Monday, September 17, 2012

Jeanne C. Blackmore, granddaughter of celebrated illustrator Roger Duvoisin, makes a splash in the children's book world

Jeanne C. Blackmore makes her children's book debut with a beautiful and lyrical bed-time book HOW DOES SLEEP COME?, just published as a lead title from Sourcebooks Jabberwocky.  The book, which was inspired by the curiosity of Blackmore's then-two-year-old son and his question about where sleep came from, has received excellent reviews so far.

Though the book is Blackmore's debut, she is no stranger to the world of children's books.  Blackmore is the granddaughter of the acclaimed children's illustrator Roger Duvoisin, who illustrated over 100 children's books between 1936 and 1980.  He received a Caldecott Medal Award in 1948 for WHITE SNOW, BRIGHT SNOW (text by Alvin Tresselt) and a Caldecott Honor Award in 1966 for HIDE AND SEEK FOG (text also by Alvin Tresselt).  

Publishers Weekly recently interviewed Blackmore about the process of getting her book published and what it was like to grow up with Duvoisin as her grandfather.  We've included a few tidbits below, but be sure to read the full article here.

There were several bonuses to having an illustrator for a grandfather.  As Blackmore remarks in her interview with Publishers Weekly, "All of our birthday cards were filled with his artwork, and he created posters for our bedrooms...He'd write us funny letters with illustrations.  We were always surrounded by his artwork, and I loved it."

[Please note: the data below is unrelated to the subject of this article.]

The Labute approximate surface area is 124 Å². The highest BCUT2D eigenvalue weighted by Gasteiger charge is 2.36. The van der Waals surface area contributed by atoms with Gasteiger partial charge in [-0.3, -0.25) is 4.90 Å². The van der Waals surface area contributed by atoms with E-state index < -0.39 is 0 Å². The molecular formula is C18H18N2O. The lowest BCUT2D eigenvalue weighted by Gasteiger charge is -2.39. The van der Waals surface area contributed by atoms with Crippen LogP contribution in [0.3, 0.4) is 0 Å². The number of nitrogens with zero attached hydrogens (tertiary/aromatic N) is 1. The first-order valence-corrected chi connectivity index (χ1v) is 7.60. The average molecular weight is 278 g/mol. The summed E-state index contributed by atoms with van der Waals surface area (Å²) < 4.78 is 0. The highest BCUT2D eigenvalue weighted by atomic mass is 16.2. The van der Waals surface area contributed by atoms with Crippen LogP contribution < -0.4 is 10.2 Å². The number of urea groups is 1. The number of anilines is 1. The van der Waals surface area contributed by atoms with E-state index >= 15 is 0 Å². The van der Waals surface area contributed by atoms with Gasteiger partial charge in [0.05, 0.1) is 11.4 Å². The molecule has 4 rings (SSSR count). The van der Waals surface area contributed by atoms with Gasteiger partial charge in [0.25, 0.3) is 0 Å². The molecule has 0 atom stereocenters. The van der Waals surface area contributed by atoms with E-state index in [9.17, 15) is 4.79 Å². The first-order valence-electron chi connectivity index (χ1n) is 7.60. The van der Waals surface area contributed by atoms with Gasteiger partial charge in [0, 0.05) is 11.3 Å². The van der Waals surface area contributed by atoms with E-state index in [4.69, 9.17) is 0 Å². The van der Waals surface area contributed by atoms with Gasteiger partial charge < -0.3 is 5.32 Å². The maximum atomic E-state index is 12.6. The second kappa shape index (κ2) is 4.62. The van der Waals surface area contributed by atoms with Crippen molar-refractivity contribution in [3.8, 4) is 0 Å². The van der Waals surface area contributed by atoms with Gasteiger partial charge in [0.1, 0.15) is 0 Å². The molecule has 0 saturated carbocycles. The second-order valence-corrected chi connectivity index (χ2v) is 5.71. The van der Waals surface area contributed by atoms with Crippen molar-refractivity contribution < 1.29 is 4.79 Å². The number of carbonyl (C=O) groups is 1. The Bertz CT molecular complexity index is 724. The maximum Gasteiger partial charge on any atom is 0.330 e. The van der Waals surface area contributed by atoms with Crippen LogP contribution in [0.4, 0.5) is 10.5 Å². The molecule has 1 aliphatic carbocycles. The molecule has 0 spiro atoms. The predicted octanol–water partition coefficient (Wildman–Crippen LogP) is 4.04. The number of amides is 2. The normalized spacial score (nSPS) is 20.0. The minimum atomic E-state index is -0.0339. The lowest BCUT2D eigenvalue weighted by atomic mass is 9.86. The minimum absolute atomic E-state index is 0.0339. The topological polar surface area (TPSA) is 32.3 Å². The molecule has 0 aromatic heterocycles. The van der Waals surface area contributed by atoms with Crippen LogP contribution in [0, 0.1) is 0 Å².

She goes on to say, "I knew him through two lenses...On one hand, my teachers in school were always calling me out, and librarians would approach me, which was embarrassing.  I didn't really understand how famous he was.  On the other side, I knew him as a wonderful man living with my grandmother on an idyllic farm in New Jersey.  They were both artists and it was a magical place to visit."

Below are several of the reviews in so far for HOW DOES SLEEP COME?:

"A distinctive piece of work; Blackmore has carefully polished her prose's rolling, soothing rhythm, beginning with adverbs that describe how sleep comes and finishing by knitting them into one long, hypnotic final sentence... Blackmore... assembles the softest, most comforting elements she can find...If that's not a recipe for sweet dreams, what is?" --Publishers Weekly

"What a beautiful story.  The analogies Blackmore makes to sleep will make any child or adult relax and settle into a comfy sleep mode...I believe you will find this book a special one to share with your young child." --Dad of Divas Reviews Blog

"This book was so very cute.  It is a wonderful book to read to your little ones before they go to bed." --Crossroads and Crossroad Tours Blog

Sourcebooks Jabberwocky, September 2012

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